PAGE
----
Men’s thinking they have control over women has been an on-going problem in this society and Maroon 5’s music video strengthens this social dominance and construct the superiority of men over women. No one should ever confuse stalking, a criminal act, with romance and love. Plenty of music video in popular culture perpetuate male dominate and hyper-sexualize women and the lyrics that go along with them are as, if not more, disturbing. Music created by male artists exploit and sexualizes women’s bodies when the lyrical content includes sexual assault. When looking at lyrics, I looked at Croteau and Hoynes’s ideas surrounding ideology.
They define ideology as “a system of meaning that helps define and explain the world and that makes value judgments about that world” (152). They go on and say how ideologies don’t have to reflect reality accurately and can often present a distorted version of the world. “When Marxists speak of ideology, they often mean belief systems that help justify the actions of those in power by distorting and misrepresenting reality” (153). Basically talking about what these messages tell us about our society.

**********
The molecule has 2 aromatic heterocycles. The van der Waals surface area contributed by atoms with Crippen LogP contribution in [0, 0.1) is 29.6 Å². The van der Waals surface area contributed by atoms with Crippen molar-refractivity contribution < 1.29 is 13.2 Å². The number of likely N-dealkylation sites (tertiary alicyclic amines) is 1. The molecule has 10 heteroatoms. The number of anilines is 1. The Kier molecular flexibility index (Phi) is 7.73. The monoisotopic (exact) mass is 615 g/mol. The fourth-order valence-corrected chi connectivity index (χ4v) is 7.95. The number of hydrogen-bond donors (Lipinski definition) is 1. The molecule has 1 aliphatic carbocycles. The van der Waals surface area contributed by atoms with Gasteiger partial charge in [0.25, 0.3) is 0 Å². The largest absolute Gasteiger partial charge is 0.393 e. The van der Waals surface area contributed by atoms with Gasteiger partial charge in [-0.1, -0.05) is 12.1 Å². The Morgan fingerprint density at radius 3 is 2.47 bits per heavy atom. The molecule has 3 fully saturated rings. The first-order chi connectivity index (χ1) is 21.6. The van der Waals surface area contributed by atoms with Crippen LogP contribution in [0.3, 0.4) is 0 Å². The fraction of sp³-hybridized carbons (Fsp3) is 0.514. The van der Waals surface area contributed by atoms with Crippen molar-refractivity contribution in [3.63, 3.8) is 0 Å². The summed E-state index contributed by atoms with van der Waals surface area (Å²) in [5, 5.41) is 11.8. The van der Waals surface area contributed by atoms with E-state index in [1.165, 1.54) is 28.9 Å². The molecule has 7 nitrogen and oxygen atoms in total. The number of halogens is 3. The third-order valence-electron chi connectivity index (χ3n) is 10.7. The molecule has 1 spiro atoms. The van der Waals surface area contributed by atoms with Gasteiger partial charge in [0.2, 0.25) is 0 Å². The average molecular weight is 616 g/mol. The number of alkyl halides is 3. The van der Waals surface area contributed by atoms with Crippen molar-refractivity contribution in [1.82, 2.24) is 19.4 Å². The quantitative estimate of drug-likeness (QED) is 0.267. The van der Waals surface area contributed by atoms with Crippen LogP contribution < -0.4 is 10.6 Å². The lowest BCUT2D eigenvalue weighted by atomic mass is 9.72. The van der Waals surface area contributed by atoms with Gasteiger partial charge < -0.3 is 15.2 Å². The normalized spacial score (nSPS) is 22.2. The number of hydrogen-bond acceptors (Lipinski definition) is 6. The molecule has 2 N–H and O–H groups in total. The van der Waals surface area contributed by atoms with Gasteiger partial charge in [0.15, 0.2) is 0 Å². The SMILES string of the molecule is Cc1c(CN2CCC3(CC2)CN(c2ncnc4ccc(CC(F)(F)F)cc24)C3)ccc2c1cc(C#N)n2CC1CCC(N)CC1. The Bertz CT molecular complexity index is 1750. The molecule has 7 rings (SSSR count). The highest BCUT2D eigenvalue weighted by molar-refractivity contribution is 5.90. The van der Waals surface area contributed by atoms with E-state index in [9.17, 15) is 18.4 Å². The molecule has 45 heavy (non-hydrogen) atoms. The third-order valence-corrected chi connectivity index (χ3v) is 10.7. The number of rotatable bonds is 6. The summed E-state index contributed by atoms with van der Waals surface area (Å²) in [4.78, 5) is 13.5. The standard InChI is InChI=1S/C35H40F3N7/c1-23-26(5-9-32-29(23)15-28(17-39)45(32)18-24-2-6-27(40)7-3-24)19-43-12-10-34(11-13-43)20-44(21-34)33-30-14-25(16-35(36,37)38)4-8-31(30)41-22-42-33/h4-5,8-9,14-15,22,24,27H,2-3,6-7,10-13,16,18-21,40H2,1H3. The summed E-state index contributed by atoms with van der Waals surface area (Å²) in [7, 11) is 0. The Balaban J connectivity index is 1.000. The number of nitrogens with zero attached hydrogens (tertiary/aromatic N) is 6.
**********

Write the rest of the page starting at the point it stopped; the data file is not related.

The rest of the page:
Eminem recently released a new track titled “Vegas”. The verse mentioned Nicki Minaj and Iggy Azalea, and alluded to rape. You’re lucky just to follow my ride/ If I let you run alongside the Humvee, unless you’re Nicki/ Grab you by the waist, let’s ski/ So what’s it gon’ be? / Put that shit away, Iggy/ You gon’ blow that rape whistle on me,” (Eminem, Vegas). Also Eminem has rapped that he would like to “punch Lana Del Ray right in the face twice like Ray Rice,” (Eminem, Freestyle Rap). These lyrics make it seem like rape and sexual assault is acceptable in this society. This belief system that rape is acceptable justifies the actions of Eminem because he is in power, distorting and misrepresenting reality.